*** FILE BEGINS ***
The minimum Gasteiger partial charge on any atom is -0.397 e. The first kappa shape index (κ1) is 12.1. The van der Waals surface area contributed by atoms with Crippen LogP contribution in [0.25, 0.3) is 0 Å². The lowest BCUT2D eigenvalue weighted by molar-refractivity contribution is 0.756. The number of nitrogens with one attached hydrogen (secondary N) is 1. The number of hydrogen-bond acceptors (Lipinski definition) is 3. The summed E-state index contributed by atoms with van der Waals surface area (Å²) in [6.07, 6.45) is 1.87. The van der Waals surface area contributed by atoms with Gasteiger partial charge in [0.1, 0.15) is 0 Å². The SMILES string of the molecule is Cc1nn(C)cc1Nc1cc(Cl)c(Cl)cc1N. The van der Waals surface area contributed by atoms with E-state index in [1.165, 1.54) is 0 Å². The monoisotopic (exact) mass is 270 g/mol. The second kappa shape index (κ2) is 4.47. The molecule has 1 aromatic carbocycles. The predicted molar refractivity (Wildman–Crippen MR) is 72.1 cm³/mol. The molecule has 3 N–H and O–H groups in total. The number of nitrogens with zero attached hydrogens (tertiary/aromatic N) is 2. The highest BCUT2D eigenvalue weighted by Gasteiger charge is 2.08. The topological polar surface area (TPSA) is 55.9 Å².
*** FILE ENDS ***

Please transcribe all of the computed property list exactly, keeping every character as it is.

The minimum Gasteiger partial charge on any atom is -0.397 e. The first kappa shape index (κ1) is 12.1. The van der Waals surface area contributed by atoms with Crippen LogP contribution in [0.25, 0.3) is 0 Å². The lowest BCUT2D eigenvalue weighted by molar-refractivity contribution is 0.756. The number of nitrogens with one attached hydrogen (secondary N) is 1. The number of hydrogen-bond acceptors (Lipinski definition) is 3. The summed E-state index contributed by atoms with van der Waals surface area (Å²) in [6.07, 6.45) is 1.87. The van der Waals surface area contributed by atoms with Gasteiger partial charge in [0.1, 0.15) is 0 Å². The SMILES string of the molecule is Cc1nn(C)cc1Nc1cc(Cl)c(Cl)cc1N. The van der Waals surface area contributed by atoms with E-state index in [1.165, 1.54) is 0 Å². The monoisotopic (exact) mass is 270 g/mol. The second kappa shape index (κ2) is 4.47. The molecule has 1 aromatic carbocycles. The predicted molar refractivity (Wildman–Crippen MR) is 72.1 cm³/mol. The molecule has 3 N–H and O–H groups in total. The number of nitrogens with zero attached hydrogens (tertiary/aromatic N) is 2. The highest BCUT2D eigenvalue weighted by Gasteiger charge is 2.08. The topological polar surface area (TPSA) is 55.9 Å².